The PDI is an important consideration, since the different markets differ in their composition. hile the EIU 5-year forecasts required…… [Read More]
News organizations are a critical source of information, and as such should be held to the highest standards of objectivity. News organizations that promote specific agendas, or attempt to entertain, should cease to present themselves to the public as news agents and be honest about their motivations and methods.
The desire for objective voices in the news is a longstanding one. In 1967, the Public Broadcasting Act required "strict adherence to objectivity and balance in all programs or series of programs of a controversial nature." (H., 1975). Canada has a law that insists news broadcasts deal only in factual information, with no conjecture or misrepresentation, thus preventing news agencies from promoting specific agendas. Proponents of such laws, and of objectivity in news in general, point to the role that news agencies play as the "fifth estate," a public service role to provide information that the public can then digest…… [Read More]
GERMANY & COMPOSITION OF GOVERNMENT. The research focus CURRENT ( year ) developments composition government. Preferred Resources: 1)The Economist 2) BBC News .
Development and Composition of German Government
Federalism is a key feature of the political system of Germany and its governance. Federalism dates back in the period after orld ar II when Germany was under the leadership Prussians. At this time, "Germany" consisted of a patchwork of states. These states formed the "Old Empire" (Altes Reich) with a common institution, the so-called Immerwahrender Reichstag in Regensburg (1663 -- 1806), composed of representatives of the respective territories. Its key features were power-sharing, bargaining and compromise-seeking (Kitschelt and olfgang 16).
Following the dissolution of that Empire in 1806, 39 territories formed, under Napoleon's protectorate, the Rheinbund (Rhine-Confederation) which was unwieldy and inefficient. The Vienna Congress in 1815 established, the confederal Deutscher Bund, as successor of the Old Empire and with…… [Read More]
The industrial age was an age of giant, mega corporations that were often bogged down by inefficient and outdated distribution, innovation, and production techniques. y contrast, the information age of the past 20 years or so has brought forth a new business form, a fluid congregation of businesses, sometimes highly structured, sometimes amorphous, that come together on the internet to create value for customers and wealth for their shareholders. This phenomenon has been commonly referred to as "digital capital," "information technology revolution," or "new economy." However, as both the Dow Jones Industrial Average and the Nasdaq soared to historic highs and record volatility in just a few short years, a widespread and quite fundamental disagreement emerged concerning whether or not the high-tech boom was nothing more than one huge bubble.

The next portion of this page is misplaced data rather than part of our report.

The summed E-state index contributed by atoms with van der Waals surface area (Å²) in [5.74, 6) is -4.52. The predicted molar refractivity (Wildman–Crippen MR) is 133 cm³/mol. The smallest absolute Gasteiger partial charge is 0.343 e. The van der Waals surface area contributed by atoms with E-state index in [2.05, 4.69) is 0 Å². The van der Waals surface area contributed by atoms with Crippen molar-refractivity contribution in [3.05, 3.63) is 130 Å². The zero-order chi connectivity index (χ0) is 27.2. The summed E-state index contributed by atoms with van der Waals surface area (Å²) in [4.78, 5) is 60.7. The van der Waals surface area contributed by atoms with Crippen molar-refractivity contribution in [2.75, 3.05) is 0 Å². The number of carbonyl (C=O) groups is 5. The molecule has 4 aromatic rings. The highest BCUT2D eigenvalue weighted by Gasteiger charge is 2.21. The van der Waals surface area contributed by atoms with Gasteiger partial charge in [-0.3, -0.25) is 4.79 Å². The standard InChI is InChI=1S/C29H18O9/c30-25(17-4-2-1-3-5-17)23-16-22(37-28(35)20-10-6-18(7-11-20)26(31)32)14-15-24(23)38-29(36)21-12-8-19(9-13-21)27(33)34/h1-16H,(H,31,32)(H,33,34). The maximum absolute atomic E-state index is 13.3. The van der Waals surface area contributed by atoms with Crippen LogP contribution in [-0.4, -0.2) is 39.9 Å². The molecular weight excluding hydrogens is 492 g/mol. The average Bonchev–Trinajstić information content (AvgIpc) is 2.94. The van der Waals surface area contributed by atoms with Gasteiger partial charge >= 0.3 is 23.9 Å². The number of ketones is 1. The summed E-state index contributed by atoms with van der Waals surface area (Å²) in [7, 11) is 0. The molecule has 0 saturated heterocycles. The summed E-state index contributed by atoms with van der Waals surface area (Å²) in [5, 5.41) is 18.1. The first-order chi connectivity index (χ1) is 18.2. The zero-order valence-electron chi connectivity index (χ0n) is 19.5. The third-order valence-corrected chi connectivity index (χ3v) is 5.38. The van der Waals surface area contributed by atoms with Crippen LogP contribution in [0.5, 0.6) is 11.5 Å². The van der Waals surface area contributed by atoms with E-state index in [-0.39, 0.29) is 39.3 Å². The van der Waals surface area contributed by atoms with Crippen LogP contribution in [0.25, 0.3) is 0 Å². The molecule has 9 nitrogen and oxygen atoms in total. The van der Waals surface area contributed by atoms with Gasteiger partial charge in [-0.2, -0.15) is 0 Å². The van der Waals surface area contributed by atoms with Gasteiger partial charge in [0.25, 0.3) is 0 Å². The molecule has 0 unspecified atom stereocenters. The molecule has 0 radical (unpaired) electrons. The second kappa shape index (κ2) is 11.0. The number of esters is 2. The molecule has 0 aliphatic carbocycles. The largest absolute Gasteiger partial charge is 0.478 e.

This paper analyzes and examines the present condition of the United States economy. Part II discusses what phase of…… [Read More]
4. The role that the FDA plays in setting food safety requirements is inherently costly to the economy. The function is not based on economic concerns but rather public health concerns -- the FDA's mandate dates to Congressional concern about the Elixir sulfanilamide disaster and traces its roots to Upton Sinclair's The Jungle, which documented meat production in Chicago at the turn of the 20th century (FDA.gov, 2009). Thus, decisions about FDA regulations are not made on the basis of economic good, but rather public good. Increased regulations would impose increased costs on business. In classical economics, these costs would act as a form of tax, increasing risk and discouraging investment. Eliminating these requirements would lower these costs, which would allow for an expansion of the food business. It could be argued that the threat of litigation today would counterbalance the need for regulations, but that claim has not been…… [Read More]
This is because it runs counter to their strategies. These distinctions are important, as it highlights how this concept would not be accepted, based upon these differences.
The effects of incorporating organizational theory into organizational economics
When you are incorporating organizational theory into an entity, there will be a number of different positive effects to include: improved cooperation and trust. This is important, because it shows how the organizational theory is having an impact upon economics, by changing the way administrators are dealing with organizational issues (which will have an impact upon spending and revenues received).
The effects of empirical research performed by organizational economists
The effects of empirical research are: that economist have been focused on the economic aspects of the theory vs. The organization itself. This is important, because it highlights how many administrators can face challenges as economic theories are providing a general view, about how to…… [Read More]